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Friends in all its history, and the tender of the

For Friends' Intelligencer. services of Friends in the accomplishment of

THE INDIANS. peace does honor to them, and is very gratefully has been directed to the condition and prospects

Since public attention, within a few weeks, appreciated by me."

of the Indians in the far West, the evidences Another correspondent, in the State of New have been rapidly increasing that many of the York, hopes “ that Philadelphia Friends will alleged barbarities of these Indians are either move in the matter, and desires to contribute to acts of retaliation for wrongs inflicted by the sustain their action.”

whites, or are false accounts, manufactured for We are glad to know that Friends of Balti- natural hostile feeling, for the purpose of en

the occasion, by parties who desire to create a more Yearly Meeting, who are near the Seat of couraging the Government to wage against Government, have had personal intercourse, them a war of extermination. These misrepreand are in correspondence with the Commis-sentations are generally made by contractors sióner of Indian Affairs, and also that a num.

and Government agents, and other interested

parties, some of whom have heretofore accumuber of judicious Friends have been set apart by lated much property during the prosccution of the Representative Committee of Philadelphia the Indian wars, and who desire the continu. Yearly Meeting to attend to the concern, and ance of the present hostilities for the same purpursue such course as the wisdom of Truth may pose. Official information amply justifies the suggest. We hope, however, that this action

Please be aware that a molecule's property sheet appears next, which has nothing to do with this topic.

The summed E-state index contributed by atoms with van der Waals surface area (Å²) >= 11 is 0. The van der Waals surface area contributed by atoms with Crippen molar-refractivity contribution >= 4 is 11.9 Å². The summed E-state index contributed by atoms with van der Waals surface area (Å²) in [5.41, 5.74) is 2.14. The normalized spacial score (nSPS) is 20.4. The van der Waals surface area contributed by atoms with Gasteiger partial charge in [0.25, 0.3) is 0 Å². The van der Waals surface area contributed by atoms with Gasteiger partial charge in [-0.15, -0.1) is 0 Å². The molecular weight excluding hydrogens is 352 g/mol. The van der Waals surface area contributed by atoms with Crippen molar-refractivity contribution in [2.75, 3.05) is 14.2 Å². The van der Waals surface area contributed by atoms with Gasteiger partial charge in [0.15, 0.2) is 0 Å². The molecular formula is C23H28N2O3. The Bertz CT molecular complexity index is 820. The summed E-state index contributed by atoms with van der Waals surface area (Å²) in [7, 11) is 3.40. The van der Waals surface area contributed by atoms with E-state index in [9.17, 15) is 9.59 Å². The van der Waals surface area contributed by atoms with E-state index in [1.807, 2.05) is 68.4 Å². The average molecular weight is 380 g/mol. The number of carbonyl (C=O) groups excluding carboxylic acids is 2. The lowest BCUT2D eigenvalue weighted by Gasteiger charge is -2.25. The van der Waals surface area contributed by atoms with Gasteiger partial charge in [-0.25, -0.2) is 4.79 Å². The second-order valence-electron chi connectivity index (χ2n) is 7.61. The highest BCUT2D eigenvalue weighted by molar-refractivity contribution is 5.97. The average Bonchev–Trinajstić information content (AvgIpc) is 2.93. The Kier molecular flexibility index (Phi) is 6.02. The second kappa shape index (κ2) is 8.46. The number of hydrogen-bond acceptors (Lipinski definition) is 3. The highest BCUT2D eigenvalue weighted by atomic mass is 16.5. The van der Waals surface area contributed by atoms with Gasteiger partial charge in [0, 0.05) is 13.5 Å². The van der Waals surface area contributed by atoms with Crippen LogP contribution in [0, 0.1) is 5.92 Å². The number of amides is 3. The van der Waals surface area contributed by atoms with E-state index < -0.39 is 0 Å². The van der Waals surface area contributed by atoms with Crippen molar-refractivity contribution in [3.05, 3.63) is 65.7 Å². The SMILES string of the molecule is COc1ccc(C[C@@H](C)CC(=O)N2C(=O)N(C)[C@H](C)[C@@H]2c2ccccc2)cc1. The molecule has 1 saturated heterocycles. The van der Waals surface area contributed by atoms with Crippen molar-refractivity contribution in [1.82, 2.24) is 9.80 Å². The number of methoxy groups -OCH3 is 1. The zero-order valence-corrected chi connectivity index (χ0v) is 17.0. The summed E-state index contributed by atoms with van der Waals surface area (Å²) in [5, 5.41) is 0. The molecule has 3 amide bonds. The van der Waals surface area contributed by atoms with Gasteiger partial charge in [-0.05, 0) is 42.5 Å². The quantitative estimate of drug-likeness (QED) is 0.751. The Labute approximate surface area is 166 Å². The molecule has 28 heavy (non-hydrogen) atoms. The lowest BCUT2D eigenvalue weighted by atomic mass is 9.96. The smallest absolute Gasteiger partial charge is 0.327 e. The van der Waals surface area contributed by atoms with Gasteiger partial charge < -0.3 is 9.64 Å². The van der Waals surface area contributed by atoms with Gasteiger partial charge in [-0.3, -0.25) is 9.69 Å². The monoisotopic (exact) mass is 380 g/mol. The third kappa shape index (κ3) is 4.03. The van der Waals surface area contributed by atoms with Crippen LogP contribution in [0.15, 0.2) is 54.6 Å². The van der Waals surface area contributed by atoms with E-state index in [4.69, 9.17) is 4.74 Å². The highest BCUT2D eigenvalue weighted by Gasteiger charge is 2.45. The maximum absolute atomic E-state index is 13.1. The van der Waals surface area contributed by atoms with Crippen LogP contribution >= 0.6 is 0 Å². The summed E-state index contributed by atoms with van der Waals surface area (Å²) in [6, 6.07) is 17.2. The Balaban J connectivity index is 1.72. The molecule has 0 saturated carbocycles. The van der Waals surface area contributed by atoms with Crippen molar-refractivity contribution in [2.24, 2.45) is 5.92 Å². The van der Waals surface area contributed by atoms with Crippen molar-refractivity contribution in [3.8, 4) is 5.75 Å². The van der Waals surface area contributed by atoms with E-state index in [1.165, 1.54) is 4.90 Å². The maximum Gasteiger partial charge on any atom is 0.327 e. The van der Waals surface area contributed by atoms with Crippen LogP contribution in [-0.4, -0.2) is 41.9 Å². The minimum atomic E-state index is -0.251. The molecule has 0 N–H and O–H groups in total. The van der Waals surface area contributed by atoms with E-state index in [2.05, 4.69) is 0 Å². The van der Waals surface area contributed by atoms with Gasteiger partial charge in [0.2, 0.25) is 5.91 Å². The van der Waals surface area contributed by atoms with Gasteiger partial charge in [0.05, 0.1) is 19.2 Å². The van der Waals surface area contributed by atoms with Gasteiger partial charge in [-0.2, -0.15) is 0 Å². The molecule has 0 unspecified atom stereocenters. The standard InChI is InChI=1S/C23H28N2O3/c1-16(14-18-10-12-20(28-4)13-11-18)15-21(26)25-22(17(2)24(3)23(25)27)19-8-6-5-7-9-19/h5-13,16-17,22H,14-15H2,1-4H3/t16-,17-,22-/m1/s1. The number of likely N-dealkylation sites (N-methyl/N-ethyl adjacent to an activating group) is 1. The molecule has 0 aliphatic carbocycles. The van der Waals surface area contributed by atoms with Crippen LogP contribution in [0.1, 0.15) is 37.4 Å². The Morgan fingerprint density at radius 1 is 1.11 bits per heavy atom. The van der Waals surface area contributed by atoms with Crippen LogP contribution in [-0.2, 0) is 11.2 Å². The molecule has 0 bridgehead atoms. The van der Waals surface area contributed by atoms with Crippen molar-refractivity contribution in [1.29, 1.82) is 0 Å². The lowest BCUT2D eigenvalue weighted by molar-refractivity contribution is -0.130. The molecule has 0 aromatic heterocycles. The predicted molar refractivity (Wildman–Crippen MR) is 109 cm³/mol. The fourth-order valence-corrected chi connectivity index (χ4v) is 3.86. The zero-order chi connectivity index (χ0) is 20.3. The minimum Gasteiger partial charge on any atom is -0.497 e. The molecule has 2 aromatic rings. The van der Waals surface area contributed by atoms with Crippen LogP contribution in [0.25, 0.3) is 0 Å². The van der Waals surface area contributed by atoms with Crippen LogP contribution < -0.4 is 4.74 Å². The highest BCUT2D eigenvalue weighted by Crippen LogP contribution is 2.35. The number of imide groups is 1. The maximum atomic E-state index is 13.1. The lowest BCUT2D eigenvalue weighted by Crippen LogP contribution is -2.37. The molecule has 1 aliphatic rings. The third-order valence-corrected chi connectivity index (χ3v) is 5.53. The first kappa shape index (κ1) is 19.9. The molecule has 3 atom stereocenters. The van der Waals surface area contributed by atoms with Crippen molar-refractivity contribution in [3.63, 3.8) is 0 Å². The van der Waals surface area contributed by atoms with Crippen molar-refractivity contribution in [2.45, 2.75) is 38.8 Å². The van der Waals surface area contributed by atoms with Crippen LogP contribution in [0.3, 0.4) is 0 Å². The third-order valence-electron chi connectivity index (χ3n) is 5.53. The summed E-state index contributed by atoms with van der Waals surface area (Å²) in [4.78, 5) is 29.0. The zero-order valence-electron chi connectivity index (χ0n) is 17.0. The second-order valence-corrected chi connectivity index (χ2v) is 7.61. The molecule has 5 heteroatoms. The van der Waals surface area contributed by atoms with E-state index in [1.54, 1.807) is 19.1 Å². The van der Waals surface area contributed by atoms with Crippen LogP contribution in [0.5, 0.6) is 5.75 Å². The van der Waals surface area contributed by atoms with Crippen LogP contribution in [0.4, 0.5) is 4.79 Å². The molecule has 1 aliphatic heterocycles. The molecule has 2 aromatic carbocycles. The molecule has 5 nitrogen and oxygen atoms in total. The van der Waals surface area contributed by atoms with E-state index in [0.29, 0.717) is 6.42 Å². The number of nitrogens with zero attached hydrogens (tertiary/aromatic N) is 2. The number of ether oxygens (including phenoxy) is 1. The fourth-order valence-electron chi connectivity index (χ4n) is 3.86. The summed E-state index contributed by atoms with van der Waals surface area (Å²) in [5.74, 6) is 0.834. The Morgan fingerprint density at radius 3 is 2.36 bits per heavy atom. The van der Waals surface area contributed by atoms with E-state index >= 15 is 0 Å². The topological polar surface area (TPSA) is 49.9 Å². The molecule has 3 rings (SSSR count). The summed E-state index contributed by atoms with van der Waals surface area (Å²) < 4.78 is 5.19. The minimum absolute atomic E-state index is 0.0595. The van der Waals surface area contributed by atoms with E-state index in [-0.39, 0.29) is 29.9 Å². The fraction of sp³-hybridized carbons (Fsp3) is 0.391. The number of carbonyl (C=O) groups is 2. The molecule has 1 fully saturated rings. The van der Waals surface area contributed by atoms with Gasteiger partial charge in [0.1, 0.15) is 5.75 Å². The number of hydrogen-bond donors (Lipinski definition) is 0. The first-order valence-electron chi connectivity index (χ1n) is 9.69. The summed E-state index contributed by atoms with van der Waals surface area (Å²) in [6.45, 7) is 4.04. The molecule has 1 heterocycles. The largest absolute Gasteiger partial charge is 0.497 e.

belief, that notwithstanding a multitude of

peaceable Indians have been slaughtered in cold will not prevent individual effort, and that not blood by the whites, without provocation, still a only the members of our own Society, but every large proportion of the now hostile tribes are Christian man and woman, will do what they willing to make peace, provided they be comcan in this emergency. Those who may not pepsated for their destroyed property, and probe able to act, may, in the spirit of prayer, de-croaching parties be compelled to make satis,

vided that railroad companies and other ensire that the Ruler of Nations may put it into faction for land occupied without the Indians' the hearts of our legislators to do justice to the consent, and that their annuity goods be faithred man, that so the Divine judgments may be fully paid to them. averted from our land.

If a compliance with these Indian demands